If you go to Planet X which has 10 times more gravitational pull than Earth, your time would pass slower compared to the rest of us on Earth and once you come back, we all would have aged much more than you would have. And so, you'd have travelled to the future without having aged as much.
But how does time slow down in regions of high gravity?
To understand this, it's relevant to know three facts -
- Speed of light is a universal constant. It does not change, no matter what.
- Strong gravitational regions bend the path of light.
- A beam of light reaches from point A to B in a lower gravity region in the same time as it would in a high gravitational region.
Now let's imagine A and B are two points on Earth. Also, C and D are another two equidistant points on Planet X, whose gravity is 10x of Earth's gravity.
Let's shoot two beams of lights simultaneously from A and C -
Since the gravity on Planet X is higher,
the light beam from C to D (situated on planet X) will bend and take a longer path.
Since the distance travelled by the beam from C to D is longer (refer fact 2 above), it would take this beam more time than the one shot from A to B. But according to fact 3 above, they must reach at the same time.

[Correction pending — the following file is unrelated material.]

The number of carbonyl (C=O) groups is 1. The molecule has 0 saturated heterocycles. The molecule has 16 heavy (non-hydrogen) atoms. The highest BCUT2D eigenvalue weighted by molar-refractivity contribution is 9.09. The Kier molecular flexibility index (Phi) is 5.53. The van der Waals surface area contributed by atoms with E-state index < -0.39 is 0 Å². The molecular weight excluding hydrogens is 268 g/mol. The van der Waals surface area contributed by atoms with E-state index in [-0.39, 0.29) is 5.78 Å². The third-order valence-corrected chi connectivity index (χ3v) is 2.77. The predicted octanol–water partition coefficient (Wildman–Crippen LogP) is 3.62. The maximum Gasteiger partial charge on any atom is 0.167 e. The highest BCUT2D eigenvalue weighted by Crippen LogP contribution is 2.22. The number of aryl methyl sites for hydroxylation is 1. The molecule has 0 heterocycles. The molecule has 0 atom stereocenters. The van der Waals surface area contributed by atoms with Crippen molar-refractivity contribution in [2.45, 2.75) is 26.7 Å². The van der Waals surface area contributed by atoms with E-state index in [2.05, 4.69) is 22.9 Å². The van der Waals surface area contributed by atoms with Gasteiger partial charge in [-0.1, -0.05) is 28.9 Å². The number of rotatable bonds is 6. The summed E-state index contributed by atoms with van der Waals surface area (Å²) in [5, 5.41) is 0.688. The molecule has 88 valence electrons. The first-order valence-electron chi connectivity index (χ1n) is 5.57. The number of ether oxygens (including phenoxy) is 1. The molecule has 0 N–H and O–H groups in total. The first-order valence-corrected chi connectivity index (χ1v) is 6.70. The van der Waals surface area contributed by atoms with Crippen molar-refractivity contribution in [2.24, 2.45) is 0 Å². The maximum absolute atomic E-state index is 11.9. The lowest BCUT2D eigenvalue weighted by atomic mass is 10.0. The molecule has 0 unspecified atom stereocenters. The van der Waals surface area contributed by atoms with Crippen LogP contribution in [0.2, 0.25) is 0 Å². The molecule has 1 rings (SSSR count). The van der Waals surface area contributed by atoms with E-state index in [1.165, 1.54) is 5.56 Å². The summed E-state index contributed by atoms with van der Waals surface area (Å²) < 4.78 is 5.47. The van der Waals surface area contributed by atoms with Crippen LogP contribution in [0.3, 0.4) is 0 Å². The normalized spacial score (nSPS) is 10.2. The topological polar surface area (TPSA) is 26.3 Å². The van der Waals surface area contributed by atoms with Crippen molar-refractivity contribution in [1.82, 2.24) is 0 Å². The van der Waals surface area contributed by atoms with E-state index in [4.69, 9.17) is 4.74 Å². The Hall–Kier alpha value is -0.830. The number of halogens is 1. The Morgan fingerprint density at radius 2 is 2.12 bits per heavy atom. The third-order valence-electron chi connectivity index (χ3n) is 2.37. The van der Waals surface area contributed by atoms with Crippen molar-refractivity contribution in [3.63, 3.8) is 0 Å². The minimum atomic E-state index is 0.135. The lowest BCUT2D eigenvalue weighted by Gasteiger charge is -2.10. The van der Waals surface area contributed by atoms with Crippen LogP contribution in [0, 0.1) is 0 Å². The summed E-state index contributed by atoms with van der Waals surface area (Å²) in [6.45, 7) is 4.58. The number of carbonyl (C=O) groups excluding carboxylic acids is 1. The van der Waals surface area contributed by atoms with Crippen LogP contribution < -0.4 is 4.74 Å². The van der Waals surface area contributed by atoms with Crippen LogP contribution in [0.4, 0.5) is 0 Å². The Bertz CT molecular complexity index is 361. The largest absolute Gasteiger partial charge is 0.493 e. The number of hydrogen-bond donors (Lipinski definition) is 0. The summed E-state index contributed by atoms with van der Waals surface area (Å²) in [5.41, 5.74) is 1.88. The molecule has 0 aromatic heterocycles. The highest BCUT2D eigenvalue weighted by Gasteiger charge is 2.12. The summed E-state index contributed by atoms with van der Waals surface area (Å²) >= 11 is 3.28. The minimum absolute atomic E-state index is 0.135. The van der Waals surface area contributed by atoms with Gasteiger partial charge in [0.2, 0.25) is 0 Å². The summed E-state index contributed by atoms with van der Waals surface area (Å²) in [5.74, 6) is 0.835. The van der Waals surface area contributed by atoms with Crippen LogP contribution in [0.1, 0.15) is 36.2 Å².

Using elementary level math, we know that
speed = distance/time
Since speed of light is a constant, for the two beams to reach at the same time, time must slow down for the one travelling through a bent (and longer) path between C to D.
And so, time slows down for you if you're in a region of high gravity compared to someone else present in a region of low gravity.
So another way to time travel to the future? - Hang round a region of high gravity (notably close to a blackhole - just not too close).
By the way, this is how time slowed down for Mathew McConaughey and his crew in the movie Interstellar. The planet they go to 'Miller' was near a blackhole 'Gargantua' which makes there one hour equivalent to 7 years on Earth!